That sounds odd at first, but less so once you remember that while they are direct competitors in a couple areas of business, they’re both very big companies and hey, business is business.
A “memorandum of understanding” is far from a legally binding document, and “partner on new innovations to enchance customer experiences” is vague as all hell, but the fact that they’re even talking about working together is pretty interesting.
At a glance, it seems like both companies have something to gain here. Right now I think Sony is winning at the whole “video games” thing, but Microsoft definitely has a handle on the cloud computing angle, which I’m not sure Sony really has the infrastructure to tackle on the scale they might need.
What they might need leads me to my next baseless assumption, that this might be in some way a response to Google’s Stadia announcement. I’m far from readily onboard with Google’s idea of a streaming-only console, basically because they haven’t told us fuck-all about how it works or what it costs.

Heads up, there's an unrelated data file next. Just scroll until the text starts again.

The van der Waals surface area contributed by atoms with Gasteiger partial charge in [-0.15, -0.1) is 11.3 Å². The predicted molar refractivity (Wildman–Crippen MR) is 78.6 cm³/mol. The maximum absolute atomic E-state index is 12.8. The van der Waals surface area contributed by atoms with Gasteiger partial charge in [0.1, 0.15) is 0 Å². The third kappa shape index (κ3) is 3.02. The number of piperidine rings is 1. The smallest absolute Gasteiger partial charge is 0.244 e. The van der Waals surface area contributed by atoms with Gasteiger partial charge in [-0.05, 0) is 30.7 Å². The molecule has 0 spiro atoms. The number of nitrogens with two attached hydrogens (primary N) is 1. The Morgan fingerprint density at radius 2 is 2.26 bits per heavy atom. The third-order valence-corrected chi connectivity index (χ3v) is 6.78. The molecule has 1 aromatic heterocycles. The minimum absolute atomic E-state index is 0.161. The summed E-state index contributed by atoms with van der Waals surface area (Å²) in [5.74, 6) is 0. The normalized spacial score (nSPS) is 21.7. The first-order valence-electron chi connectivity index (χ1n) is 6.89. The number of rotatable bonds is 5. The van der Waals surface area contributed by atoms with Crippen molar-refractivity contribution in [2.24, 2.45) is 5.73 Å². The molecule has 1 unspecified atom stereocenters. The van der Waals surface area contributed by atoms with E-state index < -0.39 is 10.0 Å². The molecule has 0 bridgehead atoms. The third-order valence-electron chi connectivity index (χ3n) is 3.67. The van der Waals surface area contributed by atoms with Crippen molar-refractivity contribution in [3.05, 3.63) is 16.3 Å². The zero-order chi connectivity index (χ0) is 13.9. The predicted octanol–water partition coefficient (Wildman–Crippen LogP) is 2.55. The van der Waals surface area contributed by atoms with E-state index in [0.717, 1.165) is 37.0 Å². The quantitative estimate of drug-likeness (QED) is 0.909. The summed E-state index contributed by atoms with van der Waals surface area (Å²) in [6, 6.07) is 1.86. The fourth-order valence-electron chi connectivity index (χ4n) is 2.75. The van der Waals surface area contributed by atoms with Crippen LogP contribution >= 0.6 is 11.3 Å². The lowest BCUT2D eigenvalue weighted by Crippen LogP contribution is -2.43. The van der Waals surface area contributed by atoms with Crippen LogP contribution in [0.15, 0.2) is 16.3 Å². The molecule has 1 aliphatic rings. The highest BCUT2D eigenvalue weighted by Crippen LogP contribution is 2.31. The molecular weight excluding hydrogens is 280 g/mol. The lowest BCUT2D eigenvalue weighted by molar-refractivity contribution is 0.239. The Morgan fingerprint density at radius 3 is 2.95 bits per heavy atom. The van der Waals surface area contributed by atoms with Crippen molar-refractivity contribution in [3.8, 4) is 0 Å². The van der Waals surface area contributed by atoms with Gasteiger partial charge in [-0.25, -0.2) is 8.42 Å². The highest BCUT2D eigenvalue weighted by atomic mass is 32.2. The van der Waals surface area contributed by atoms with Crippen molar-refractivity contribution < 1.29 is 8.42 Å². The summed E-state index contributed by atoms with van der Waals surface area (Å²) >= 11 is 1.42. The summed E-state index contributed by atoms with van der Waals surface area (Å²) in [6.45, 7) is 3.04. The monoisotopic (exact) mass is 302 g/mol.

The idea, however, is interesting, and I think we can all see that the cloud plays a big part in the future of gaming. Whether we’re ready to completely give up physical consoles for the cloud remains to be seen, but the cloud is in there nonetheless. So perhaps for the PS5 and the Xbox 37 (because fuck sequential numbering, right?), Microsoft and Sony see more sense in creating a compatible backend for them both to use and being prepared when Google starts throwing around its considerable bankroll.
Microsoft and Sony will always be competitors at the end of the day, I’m sure, but anything the companies do that may lead to benefits for the consumer (cross-platform play as the rule, rather than the exception, for instance) is okay in my book.
Or, perhaps this will all turn out to be nothing.